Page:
Big pic.When the Royals go to the country, they don’t just take some old wellies and a scruffy pair of jeans, they deck themselves out in time-honoured rural garb that is as dashing as it is practical. With padded jackets, caps and khakis, the royal weekend look is full of retro inspiration for you Kings of Vintage. George Walker reveals how One really should choose the vintage attire of the aristocrat for One’s weekend jaunts.

The Royals’ choice of clothing has always fascinated me most when it’s for a rural setting, a place where (apparently) it’s never appropriate to dress down. Just how do they manage to look so dapper while treading through horse poo? Who can really be bothered to put the effort in to being so well-groomed when you’re in a windy field, with a young bullock giving you the evil eye? The Royals can, that’s who.

The male Royals don’t really follow fashion trends. Each decade is very similar to the last in terms of style. From ceremonial attire to the relaxed khaki and jean look; the Princes never make a true fashion statement (unless it’s an unfortunate choice of fancy dress of course…) It’s their loyalty to traditional British clothing, however, that reminds us of the everlasting allure of classic, old-fashioned dressing up.

The Royals are supplied with all the wax jackets, walking sticks and Harris Tweed needed for a weekend jaunt by rural clothing companies which have been in business for hundreds of years. As we saw with the history of brogue shoes, the Royals’ combination of country style and formal dress reveals that the fine line between country and city dress is certainly permeable, with the farmer’s clothes influencing the city slicker’s dress and vice-versa.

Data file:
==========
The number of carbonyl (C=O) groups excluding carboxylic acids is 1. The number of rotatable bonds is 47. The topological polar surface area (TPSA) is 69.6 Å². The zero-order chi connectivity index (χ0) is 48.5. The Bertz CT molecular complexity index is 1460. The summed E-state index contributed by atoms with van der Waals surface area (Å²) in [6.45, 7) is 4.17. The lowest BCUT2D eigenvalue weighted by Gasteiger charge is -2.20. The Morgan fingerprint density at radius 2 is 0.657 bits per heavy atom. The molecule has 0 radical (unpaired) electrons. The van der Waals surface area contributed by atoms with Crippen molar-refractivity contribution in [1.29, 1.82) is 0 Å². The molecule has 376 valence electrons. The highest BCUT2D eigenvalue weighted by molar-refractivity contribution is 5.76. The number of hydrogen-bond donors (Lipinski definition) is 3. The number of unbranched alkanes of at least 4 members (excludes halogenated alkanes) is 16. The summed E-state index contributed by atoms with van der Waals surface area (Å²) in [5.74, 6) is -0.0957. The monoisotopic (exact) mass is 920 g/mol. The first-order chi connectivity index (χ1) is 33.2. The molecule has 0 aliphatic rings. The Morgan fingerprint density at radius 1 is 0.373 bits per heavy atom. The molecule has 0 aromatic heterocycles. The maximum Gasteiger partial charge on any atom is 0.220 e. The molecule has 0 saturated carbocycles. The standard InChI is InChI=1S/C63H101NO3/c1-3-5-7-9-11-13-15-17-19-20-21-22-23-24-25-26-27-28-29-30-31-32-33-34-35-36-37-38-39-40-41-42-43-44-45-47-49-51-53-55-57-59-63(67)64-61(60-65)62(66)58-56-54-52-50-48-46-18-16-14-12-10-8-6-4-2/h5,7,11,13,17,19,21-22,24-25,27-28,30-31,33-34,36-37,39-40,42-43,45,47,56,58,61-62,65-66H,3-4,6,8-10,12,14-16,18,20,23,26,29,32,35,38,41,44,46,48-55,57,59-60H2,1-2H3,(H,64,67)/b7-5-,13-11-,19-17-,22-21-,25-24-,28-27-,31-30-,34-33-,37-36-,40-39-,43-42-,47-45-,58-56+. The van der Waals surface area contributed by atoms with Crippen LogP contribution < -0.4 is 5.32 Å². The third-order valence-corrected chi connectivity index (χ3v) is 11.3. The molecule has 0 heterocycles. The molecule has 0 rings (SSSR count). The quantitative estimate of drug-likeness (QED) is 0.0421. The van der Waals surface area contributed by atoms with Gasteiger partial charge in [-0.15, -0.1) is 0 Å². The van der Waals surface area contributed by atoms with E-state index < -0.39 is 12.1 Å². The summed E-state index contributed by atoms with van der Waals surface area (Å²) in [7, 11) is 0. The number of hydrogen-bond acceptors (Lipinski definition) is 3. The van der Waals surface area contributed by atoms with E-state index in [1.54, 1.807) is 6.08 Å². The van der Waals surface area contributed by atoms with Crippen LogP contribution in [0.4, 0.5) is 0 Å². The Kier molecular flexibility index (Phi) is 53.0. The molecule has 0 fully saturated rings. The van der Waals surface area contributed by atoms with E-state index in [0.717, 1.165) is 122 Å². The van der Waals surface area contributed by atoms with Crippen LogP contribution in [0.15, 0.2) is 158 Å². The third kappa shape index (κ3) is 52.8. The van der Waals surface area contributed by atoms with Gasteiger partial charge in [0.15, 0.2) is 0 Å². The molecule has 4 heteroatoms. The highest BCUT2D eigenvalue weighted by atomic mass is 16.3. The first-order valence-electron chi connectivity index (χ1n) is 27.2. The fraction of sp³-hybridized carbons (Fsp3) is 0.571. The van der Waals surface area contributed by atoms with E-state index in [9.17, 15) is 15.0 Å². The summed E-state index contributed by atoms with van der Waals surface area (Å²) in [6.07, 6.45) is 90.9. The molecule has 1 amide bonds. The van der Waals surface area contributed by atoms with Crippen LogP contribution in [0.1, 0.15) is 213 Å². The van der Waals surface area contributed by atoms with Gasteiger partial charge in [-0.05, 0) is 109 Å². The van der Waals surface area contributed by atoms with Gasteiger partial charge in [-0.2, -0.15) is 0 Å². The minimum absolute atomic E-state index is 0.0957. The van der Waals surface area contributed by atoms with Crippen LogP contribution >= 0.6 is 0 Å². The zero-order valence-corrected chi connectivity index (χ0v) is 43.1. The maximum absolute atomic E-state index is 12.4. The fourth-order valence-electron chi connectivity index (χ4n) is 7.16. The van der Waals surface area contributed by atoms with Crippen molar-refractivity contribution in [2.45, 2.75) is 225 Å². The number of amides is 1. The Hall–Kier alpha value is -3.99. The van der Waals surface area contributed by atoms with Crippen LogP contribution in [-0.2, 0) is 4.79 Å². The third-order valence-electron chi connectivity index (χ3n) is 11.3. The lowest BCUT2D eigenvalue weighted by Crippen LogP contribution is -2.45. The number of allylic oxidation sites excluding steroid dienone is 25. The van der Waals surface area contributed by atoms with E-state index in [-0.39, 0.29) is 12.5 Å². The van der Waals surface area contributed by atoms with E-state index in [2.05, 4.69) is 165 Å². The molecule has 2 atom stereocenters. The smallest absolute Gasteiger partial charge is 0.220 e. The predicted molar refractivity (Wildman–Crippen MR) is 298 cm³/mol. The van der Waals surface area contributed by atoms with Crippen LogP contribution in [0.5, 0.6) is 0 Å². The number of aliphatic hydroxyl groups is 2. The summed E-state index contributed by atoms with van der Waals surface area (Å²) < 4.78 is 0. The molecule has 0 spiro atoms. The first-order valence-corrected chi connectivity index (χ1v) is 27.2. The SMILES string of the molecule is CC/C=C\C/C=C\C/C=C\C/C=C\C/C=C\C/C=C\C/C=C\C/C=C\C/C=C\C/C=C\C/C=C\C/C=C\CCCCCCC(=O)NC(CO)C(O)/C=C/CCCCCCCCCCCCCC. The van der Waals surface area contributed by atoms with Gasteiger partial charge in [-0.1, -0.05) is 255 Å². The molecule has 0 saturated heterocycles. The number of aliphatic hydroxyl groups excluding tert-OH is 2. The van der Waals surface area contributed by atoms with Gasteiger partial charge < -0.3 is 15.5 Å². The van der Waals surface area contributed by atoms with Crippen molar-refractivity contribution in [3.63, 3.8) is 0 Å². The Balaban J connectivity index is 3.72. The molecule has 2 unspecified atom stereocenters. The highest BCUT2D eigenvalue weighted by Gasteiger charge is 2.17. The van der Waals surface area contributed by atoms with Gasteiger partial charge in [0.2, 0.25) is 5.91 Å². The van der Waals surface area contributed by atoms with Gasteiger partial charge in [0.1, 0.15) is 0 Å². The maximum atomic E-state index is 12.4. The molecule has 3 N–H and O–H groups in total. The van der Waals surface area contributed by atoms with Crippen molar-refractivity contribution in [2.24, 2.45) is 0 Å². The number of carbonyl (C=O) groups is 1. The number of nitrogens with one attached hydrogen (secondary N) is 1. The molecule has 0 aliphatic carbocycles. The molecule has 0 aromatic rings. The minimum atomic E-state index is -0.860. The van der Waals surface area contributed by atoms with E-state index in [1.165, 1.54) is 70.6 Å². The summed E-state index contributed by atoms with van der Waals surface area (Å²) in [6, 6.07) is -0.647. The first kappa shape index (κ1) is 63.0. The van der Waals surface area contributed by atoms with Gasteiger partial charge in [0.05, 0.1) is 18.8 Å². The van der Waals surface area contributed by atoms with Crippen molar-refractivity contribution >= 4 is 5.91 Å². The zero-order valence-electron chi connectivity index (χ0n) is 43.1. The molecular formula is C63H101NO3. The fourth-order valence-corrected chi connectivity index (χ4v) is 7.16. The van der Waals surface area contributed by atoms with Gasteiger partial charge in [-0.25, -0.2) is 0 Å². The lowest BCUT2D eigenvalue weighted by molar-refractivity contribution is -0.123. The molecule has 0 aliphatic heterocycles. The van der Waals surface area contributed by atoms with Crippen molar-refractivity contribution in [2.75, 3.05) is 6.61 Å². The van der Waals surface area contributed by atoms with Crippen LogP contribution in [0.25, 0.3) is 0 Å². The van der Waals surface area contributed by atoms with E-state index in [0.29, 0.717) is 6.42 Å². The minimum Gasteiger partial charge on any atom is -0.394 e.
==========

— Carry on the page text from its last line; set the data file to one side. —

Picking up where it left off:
Dirty Harry

Padded and wax jackets at Dirty Harry's vintage shop, Brighton.

Rural clothing has often been above fashion trends. It’s all about functionality, not the changing fashions of each decade. Repeatedly, however, traditional country dress has been a source of inspiration for renegade fashion designers wanting to espouse their love of British heritage pieces. Just look at Vivienne Westwood and her appropriation of tweed (even going so far as to pinch Harris Tweed’s orb logo) or the now lost genius of Alexander McQueen and his continuous appropriation of Prince of Wales check.

Currently I’ve noticed many vintage shops picking up on the renewed popularity of traditional agricultural clothing companies such as Barbour. Wax and padded jackets are everywhere, as are tweed caps. Now is a great chance to do as the Royals do, by donning a little bit of rural style for the weekend. Dressed up for that true aristocrat image, or dressed down for a quirky and rebellious take on British heritage – rural clothing can be full of humour, sophistication and individuality.

Read on for how to get One’s wardrobe revamped the royal way…






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